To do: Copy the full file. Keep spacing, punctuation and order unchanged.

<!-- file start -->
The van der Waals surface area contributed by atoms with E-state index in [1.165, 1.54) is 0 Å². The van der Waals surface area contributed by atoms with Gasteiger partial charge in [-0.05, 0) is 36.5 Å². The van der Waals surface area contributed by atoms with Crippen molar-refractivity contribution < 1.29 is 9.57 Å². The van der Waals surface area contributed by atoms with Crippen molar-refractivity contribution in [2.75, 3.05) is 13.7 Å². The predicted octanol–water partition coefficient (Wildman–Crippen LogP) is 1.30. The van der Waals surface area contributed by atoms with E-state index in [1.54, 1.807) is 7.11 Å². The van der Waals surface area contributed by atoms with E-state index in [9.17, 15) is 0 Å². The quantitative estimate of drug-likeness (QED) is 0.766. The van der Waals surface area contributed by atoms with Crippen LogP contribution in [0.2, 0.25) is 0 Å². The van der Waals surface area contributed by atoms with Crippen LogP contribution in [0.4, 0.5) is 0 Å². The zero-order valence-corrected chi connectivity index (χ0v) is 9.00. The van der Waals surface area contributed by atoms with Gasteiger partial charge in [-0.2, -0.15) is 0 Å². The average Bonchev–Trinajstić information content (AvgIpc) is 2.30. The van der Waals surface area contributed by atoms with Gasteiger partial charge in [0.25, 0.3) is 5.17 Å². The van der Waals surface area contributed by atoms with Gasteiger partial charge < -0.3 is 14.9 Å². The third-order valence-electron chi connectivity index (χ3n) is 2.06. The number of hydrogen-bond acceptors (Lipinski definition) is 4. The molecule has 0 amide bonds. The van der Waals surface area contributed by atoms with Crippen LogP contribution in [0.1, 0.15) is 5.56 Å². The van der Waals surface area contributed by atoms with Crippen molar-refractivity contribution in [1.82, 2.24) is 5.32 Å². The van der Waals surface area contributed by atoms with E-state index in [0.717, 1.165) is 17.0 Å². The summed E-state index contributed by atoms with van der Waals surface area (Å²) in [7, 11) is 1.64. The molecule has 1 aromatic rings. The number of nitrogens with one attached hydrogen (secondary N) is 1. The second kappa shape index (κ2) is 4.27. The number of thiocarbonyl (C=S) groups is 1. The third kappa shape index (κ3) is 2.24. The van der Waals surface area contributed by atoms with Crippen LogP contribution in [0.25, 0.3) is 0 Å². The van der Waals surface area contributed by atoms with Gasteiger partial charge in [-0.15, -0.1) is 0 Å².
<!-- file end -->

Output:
The van der Waals surface area contributed by atoms with E-state index in [1.165, 1.54) is 0 Å². The van der Waals surface area contributed by atoms with Gasteiger partial charge in [-0.05, 0) is 36.5 Å². The van der Waals surface area contributed by atoms with Crippen molar-refractivity contribution < 1.29 is 9.57 Å². The van der Waals surface area contributed by atoms with Crippen molar-refractivity contribution in [2.75, 3.05) is 13.7 Å². The predicted octanol–water partition coefficient (Wildman–Crippen LogP) is 1.30. The van der Waals surface area contributed by atoms with E-state index in [1.54, 1.807) is 7.11 Å². The van der Waals surface area contributed by atoms with E-state index in [9.17, 15) is 0 Å². The quantitative estimate of drug-likeness (QED) is 0.766. The van der Waals surface area contributed by atoms with Crippen LogP contribution in [0.2, 0.25) is 0 Å². The van der Waals surface area contributed by atoms with Crippen LogP contribution in [0.4, 0.5) is 0 Å². The zero-order valence-corrected chi connectivity index (χ0v) is 9.00. The van der Waals surface area contributed by atoms with Gasteiger partial charge in [-0.2, -0.15) is 0 Å². The average Bonchev–Trinajstić information content (AvgIpc) is 2.30. The van der Waals surface area contributed by atoms with Gasteiger partial charge in [0.25, 0.3) is 5.17 Å². The van der Waals surface area contributed by atoms with Gasteiger partial charge < -0.3 is 14.9 Å². The third-order valence-electron chi connectivity index (χ3n) is 2.06. The number of hydrogen-bond acceptors (Lipinski definition) is 4. The molecule has 0 amide bonds. The van der Waals surface area contributed by atoms with Crippen LogP contribution in [0.1, 0.15) is 5.56 Å². The van der Waals surface area contributed by atoms with Crippen molar-refractivity contribution in [1.82, 2.24) is 5.32 Å². The van der Waals surface area contributed by atoms with E-state index in [0.717, 1.165) is 17.0 Å². The summed E-state index contributed by atoms with van der Waals surface area (Å²) in [7, 11) is 1.64. The molecule has 1 aromatic rings. The number of nitrogens with one attached hydrogen (secondary N) is 1. The second kappa shape index (κ2) is 4.27. The number of thiocarbonyl (C=S) groups is 1. The third kappa shape index (κ3) is 2.24. The van der Waals surface area contributed by atoms with Crippen LogP contribution in [0.25, 0.3) is 0 Å². The van der Waals surface area contributed by atoms with Gasteiger partial charge in [-0.15, -0.1) is 0 Å².